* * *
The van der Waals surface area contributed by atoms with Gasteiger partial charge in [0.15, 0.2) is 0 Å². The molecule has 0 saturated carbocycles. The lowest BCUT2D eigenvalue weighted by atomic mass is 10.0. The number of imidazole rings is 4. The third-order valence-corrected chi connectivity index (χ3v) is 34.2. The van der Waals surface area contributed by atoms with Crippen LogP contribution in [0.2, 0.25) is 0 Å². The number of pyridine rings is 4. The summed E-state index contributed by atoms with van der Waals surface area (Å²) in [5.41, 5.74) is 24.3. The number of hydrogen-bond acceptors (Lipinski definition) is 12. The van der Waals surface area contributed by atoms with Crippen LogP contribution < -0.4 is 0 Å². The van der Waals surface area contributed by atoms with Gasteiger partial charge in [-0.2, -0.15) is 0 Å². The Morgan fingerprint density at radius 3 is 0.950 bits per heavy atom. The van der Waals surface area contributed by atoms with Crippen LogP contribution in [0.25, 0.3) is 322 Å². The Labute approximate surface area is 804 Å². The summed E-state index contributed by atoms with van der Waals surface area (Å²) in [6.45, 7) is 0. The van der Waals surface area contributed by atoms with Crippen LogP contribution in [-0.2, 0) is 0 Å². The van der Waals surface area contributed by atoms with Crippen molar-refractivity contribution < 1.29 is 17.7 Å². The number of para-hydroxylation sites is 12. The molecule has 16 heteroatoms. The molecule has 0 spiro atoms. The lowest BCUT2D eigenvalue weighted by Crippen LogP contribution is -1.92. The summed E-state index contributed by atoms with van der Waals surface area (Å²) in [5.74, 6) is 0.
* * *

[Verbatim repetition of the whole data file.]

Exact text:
The van der Waals surface area contributed by atoms with Gasteiger partial charge in [0.15, 0.2) is 0 Å². The molecule has 0 saturated carbocycles. The lowest BCUT2D eigenvalue weighted by atomic mass is 10.0. The number of imidazole rings is 4. The third-order valence-corrected chi connectivity index (χ3v) is 34.2. The van der Waals surface area contributed by atoms with Crippen LogP contribution in [0.2, 0.25) is 0 Å². The number of pyridine rings is 4. The summed E-state index contributed by atoms with van der Waals surface area (Å²) in [5.41, 5.74) is 24.3. The number of hydrogen-bond acceptors (Lipinski definition) is 12. The van der Waals surface area contributed by atoms with Crippen LogP contribution < -0.4 is 0 Å². The van der Waals surface area contributed by atoms with Gasteiger partial charge in [-0.2, -0.15) is 0 Å². The Morgan fingerprint density at radius 3 is 0.950 bits per heavy atom. The van der Waals surface area contributed by atoms with Crippen LogP contribution in [0.25, 0.3) is 322 Å². The Labute approximate surface area is 804 Å². The summed E-state index contributed by atoms with van der Waals surface area (Å²) in [6.45, 7) is 0. The van der Waals surface area contributed by atoms with Crippen LogP contribution in [-0.2, 0) is 0 Å². The van der Waals surface area contributed by atoms with Crippen molar-refractivity contribution < 1.29 is 17.7 Å². The number of para-hydroxylation sites is 12. The molecule has 16 heteroatoms. The molecule has 0 spiro atoms. The lowest BCUT2D eigenvalue weighted by Crippen LogP contribution is -1.92. The summed E-state index contributed by atoms with van der Waals surface area (Å²) in [5.74, 6) is 0.